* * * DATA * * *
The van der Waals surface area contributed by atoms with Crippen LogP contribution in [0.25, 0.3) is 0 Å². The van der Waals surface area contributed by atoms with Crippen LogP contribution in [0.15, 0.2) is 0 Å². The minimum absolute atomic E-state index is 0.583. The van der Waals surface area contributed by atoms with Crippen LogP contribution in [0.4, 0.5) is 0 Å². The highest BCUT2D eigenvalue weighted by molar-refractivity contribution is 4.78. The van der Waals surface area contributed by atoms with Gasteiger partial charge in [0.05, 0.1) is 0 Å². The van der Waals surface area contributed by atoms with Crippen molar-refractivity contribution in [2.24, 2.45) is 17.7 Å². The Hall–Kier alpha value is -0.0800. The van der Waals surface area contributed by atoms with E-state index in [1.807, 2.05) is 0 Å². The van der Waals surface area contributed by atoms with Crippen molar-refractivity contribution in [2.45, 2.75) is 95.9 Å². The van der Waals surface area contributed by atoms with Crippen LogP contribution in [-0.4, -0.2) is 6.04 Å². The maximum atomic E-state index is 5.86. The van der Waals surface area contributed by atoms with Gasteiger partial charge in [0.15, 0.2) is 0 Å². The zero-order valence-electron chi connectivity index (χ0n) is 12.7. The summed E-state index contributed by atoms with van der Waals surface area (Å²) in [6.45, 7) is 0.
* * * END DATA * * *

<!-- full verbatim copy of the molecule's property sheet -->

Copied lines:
The van der Waals surface area contributed by atoms with Crippen LogP contribution in [0.25, 0.3) is 0 Å². The van der Waals surface area contributed by atoms with Crippen LogP contribution in [0.15, 0.2) is 0 Å². The minimum absolute atomic E-state index is 0.583. The van der Waals surface area contributed by atoms with Crippen LogP contribution in [0.4, 0.5) is 0 Å². The highest BCUT2D eigenvalue weighted by molar-refractivity contribution is 4.78. The van der Waals surface area contributed by atoms with Gasteiger partial charge in [0.05, 0.1) is 0 Å². The van der Waals surface area contributed by atoms with Crippen molar-refractivity contribution in [2.24, 2.45) is 17.7 Å². The Hall–Kier alpha value is -0.0800. The van der Waals surface area contributed by atoms with E-state index in [1.807, 2.05) is 0 Å². The van der Waals surface area contributed by atoms with Crippen molar-refractivity contribution in [2.45, 2.75) is 95.9 Å². The van der Waals surface area contributed by atoms with Crippen LogP contribution in [-0.4, -0.2) is 6.04 Å². The maximum atomic E-state index is 5.86. The van der Waals surface area contributed by atoms with Gasteiger partial charge in [0.15, 0.2) is 0 Å². The zero-order valence-electron chi connectivity index (χ0n) is 12.7. The summed E-state index contributed by atoms with van der Waals surface area (Å²) in [6.45, 7) is 0.